Making the most of meal kits
While the market is still in its infancy in Canada, meal kits serve up opportunities for grocers
FOR ON-THE-GO CONSUMERS with limited time, meal kits offer an alternative to take-out and having to come up with dinner solutions. Delivered directly to households or picked up at grocery stores, meal kits include portioned ingredients and easy-to-follow instructions.
In Canada, the meal kit market is still in its infancy. In fact, only 4% of households have purchased a meal kit in the past 12 months, compared to 25% of U.S. consumers. While 4% may seem small, it’s worth noting that 80% of Canadian households that have purchased a meal kit have continued making purchases after their initial trial period. The reason Canadian households are purchasing meal kits? Consumers are overwhelmingly looking to save time, whether it be on meal planning, meal prep or grocery shopping. Meal kits are a convenience item for today’s hectic lifestyles.
Meal kits present a clear opportunity to attract new customers. For example, 63% of consumers would consider purchasing a meal kit if they were less expensive. In addition, 30% would like to buy meal kits at their local grocery store, which creates a substantial opportunity for retailers in Canada to assemble the same meal components at an affordable price.
Canadians’ desire for a healthier lifestyle creates another growth opportunity for meal kits: Consider that 65% of consumers say eating healthy is a vital part of their lives, however, 64% agree that eating right presents a challenge. Meal solutions that offer better-for-you ingredients can help consumers conquer their nutrition conundrum and achieve their health goals. In fact, 54% of Canadians say they are willing to pay more for food and drinks that do not contain any undesirable ingredients.
So, who is the meal kit consumer? While Canadians across the shopper spectrum purchase meal kits, younger, higher-income families with children seem more attracted to the ease and convenience of meal kits. Take millennials, for example. These consumers are 182% more likely to purchase kits than their parents and grandparents. Busy families with children are also dissing the dinner planning process and benefitting from the convenience and healthy options meal kits have to offer, purchasing them 202% more than their counterparts without children. And not too far behind are families with higher income who are 143% more likely to purchase kits than lower-income families.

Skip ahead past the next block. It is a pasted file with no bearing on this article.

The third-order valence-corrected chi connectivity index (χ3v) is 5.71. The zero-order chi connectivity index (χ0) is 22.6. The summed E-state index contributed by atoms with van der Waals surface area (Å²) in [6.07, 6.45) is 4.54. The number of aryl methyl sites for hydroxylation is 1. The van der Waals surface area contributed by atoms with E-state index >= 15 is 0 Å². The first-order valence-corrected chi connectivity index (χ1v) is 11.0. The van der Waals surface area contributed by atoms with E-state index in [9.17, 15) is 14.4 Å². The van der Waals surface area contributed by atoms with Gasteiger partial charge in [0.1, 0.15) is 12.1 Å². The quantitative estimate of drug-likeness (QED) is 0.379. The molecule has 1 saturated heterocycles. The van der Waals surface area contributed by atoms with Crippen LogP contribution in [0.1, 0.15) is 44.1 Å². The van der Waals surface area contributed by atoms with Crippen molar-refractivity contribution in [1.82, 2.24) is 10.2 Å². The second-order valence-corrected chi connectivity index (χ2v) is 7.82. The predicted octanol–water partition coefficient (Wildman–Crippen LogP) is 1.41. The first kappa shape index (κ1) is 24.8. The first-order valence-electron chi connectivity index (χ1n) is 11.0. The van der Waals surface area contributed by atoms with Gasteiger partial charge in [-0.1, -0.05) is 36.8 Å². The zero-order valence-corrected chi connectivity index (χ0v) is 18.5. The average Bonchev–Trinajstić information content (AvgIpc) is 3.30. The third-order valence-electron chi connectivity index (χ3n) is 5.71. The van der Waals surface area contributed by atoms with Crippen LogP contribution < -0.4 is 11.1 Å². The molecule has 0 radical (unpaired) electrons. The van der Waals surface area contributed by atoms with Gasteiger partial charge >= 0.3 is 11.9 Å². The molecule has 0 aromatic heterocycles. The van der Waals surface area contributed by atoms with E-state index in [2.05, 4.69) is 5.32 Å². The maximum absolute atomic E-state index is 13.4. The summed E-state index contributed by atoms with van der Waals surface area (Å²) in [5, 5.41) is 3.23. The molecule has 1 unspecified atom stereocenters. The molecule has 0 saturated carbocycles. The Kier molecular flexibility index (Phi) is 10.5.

In-store pick-up as an option for meal kit purchases can also help boost trips to the store, which have been lagging in Canada. In 2017, for example, consumers made 2.3 billion shopping trips, which is down 7% from 2012 (175 million fewer trips). Millennials make the fewest trips, with 116 annual trips, compared with 193 by the Greatest Generation. Offering ready-to-go meal kits in store is one way retailers can provide a new shopping experience that encourages consumers to not only come into the store, butvalso spend money on additional items and take a bite out of out-of-home dinner options, such as quick-service and full-service restaurants.
As the Canadian grocery retail landscape continues to evolve, the road is filled with new, unique opportunities to align to consumers’ growing interest in new services and product offerings like meal kits. Companies that fail to innovate may be missing out on an opportunity to capture more shopper dollars and increased loyalty.